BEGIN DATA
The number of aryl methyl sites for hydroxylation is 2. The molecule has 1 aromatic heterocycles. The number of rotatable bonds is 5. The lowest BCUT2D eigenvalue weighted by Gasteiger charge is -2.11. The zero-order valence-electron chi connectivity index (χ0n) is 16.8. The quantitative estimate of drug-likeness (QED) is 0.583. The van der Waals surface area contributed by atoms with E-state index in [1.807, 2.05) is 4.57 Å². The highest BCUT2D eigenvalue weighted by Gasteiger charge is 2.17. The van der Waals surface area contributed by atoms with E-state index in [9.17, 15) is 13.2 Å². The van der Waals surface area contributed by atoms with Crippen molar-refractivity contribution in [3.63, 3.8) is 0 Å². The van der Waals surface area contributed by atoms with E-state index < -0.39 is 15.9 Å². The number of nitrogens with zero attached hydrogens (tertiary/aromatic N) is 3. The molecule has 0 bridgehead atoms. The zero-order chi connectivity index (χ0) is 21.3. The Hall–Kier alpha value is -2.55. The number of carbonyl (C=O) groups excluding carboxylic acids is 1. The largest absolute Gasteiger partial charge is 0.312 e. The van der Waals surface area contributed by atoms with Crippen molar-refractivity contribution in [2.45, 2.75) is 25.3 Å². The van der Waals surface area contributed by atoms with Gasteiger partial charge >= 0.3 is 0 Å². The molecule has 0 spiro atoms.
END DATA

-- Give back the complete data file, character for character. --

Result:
The number of aryl methyl sites for hydroxylation is 2. The molecule has 1 aromatic heterocycles. The number of rotatable bonds is 5. The lowest BCUT2D eigenvalue weighted by Gasteiger charge is -2.11. The zero-order valence-electron chi connectivity index (χ0n) is 16.8. The quantitative estimate of drug-likeness (QED) is 0.583. The van der Waals surface area contributed by atoms with E-state index in [1.807, 2.05) is 4.57 Å². The highest BCUT2D eigenvalue weighted by Gasteiger charge is 2.17. The van der Waals surface area contributed by atoms with E-state index in [9.17, 15) is 13.2 Å². The van der Waals surface area contributed by atoms with Crippen molar-refractivity contribution in [3.63, 3.8) is 0 Å². The van der Waals surface area contributed by atoms with E-state index < -0.39 is 15.9 Å². The number of nitrogens with zero attached hydrogens (tertiary/aromatic N) is 3. The molecule has 0 bridgehead atoms. The zero-order chi connectivity index (χ0) is 21.3. The Hall–Kier alpha value is -2.55. The number of carbonyl (C=O) groups excluding carboxylic acids is 1. The largest absolute Gasteiger partial charge is 0.312 e. The van der Waals surface area contributed by atoms with Crippen molar-refractivity contribution in [2.45, 2.75) is 25.3 Å². The van der Waals surface area contributed by atoms with Gasteiger partial charge >= 0.3 is 0 Å². The molecule has 0 spiro atoms.